That isn’t the case, however, for one of his former team mates and best mates in rugby league, Castleford’s newest acquisition Quentin Laulu-Togagae. Speaking of his fellow former Eagle, Featherstone’s number four vocalised his delight following his Tigers move, saying “I’ve always thought he could play Super League. He has been a class player for years, you can see that from his record – tries, line breaks, assists, he’s great.” Speaking of his first game for the Tigers, Taulapapa professed how well his friend played. “He was great wasn’t he?! I thought he had a great game, he didn’t tell me he was playing six! He was a bit quiet in the first half but you have to get the feeling in a game like that, I think he was just getting into his rhythm,” he explained. “I think he is at the right club for him with a great coach [Daryl Powell] – he’s probably the best coach in the league.”
Nevertheless, still enjoying his rugby, Taulapapa now finds himself as one of the most senior players in both the Betfred Championship and Featherstone’s squad, leaving him – with his vast experience – as something of a mentor to younger players making their way in the sport. “I hope I can pass my experience on,” he shared. “When I came into rugby league with the Warriors, that was the culture. A couple of them took me under their wing, people like Francis Meli, and we bonded really well – I learnt a lot from people like him,” he explained. Suggesting that a strong team culture is important, that is what he feels he had at Sheffield, where he was part of a young team, as well as now at Featherstone. Harry Newman, a youngster who has featured heavily for Featherstone on dual registration this season, has featured twice in recent weeks for Leeds Rhinos and he is one youngster who has impressed Taulapapa. “I know Harry really well from working with him, he’s a good kid and I always get to have a good laugh with him,” he divulged. “He is the future when it comes to rugby league. In the year to come he will be ready for Super League and I’m glad he got his chance with Leeds – he told me that he’s been hoping to play so it’s great for him. He deserves it and he plays really well for us. He’s so strong, he’s got heart and he has that confidence about him.”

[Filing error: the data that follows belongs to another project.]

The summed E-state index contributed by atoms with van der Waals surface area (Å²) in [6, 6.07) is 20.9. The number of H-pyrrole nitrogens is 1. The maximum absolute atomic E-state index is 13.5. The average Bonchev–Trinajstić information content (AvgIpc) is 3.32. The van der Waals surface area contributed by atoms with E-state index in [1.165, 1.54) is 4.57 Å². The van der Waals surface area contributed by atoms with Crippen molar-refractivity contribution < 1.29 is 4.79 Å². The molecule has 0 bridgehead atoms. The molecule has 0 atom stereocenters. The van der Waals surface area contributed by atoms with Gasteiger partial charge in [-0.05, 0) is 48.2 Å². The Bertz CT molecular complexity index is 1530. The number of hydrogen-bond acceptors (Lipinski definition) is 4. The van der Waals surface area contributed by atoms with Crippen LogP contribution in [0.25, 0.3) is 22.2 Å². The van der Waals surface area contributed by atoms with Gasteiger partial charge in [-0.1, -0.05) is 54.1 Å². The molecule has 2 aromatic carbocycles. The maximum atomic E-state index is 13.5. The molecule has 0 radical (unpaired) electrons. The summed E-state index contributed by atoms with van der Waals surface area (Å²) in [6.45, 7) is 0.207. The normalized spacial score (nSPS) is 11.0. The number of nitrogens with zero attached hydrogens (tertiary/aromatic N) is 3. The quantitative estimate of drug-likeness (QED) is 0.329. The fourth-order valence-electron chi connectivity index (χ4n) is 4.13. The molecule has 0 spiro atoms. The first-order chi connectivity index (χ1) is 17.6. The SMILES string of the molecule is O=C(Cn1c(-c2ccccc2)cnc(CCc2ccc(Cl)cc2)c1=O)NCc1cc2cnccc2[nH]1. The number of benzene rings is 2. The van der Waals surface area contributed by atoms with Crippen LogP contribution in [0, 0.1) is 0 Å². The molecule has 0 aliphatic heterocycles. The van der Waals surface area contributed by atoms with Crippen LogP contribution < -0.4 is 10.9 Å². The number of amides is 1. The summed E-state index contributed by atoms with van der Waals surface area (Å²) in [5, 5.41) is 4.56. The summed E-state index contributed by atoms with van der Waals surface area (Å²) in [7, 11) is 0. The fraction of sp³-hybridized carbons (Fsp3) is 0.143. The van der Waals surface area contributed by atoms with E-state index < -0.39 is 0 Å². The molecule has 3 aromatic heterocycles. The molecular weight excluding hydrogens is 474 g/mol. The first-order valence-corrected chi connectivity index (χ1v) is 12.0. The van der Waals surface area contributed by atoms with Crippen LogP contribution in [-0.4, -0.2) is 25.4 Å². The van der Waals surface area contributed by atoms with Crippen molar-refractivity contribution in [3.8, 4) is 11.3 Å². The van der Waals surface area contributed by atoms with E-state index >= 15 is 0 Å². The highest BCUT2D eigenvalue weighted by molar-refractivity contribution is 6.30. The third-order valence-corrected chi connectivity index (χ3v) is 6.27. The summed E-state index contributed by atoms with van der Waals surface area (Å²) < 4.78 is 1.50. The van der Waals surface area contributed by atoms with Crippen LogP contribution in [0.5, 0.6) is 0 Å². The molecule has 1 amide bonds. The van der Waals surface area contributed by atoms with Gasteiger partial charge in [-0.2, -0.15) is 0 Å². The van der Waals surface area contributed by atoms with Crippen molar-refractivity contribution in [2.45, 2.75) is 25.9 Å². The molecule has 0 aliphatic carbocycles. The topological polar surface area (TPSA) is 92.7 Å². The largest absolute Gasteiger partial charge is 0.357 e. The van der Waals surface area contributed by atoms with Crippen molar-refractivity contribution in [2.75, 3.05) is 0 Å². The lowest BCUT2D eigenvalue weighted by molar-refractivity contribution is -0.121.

Now, with four games left in the Betfred Championship regular season, Featherstone are in with more than a chance of featuring in The Qualifiers following the split between the divisions. From speaking to Taulapapa, it’s apparent that he is a man with his feet on the ground right now – no doubt partially down to the new arrival of a baby into his family in recent weeks – and he is very hopeful for the rest of the campaign. “It’s a tough ask to get promoted but we want to – it’s the dream for every Featherstone fan and for us as players. It will certainly be tough to do it as part timers but we will be giving it our all!”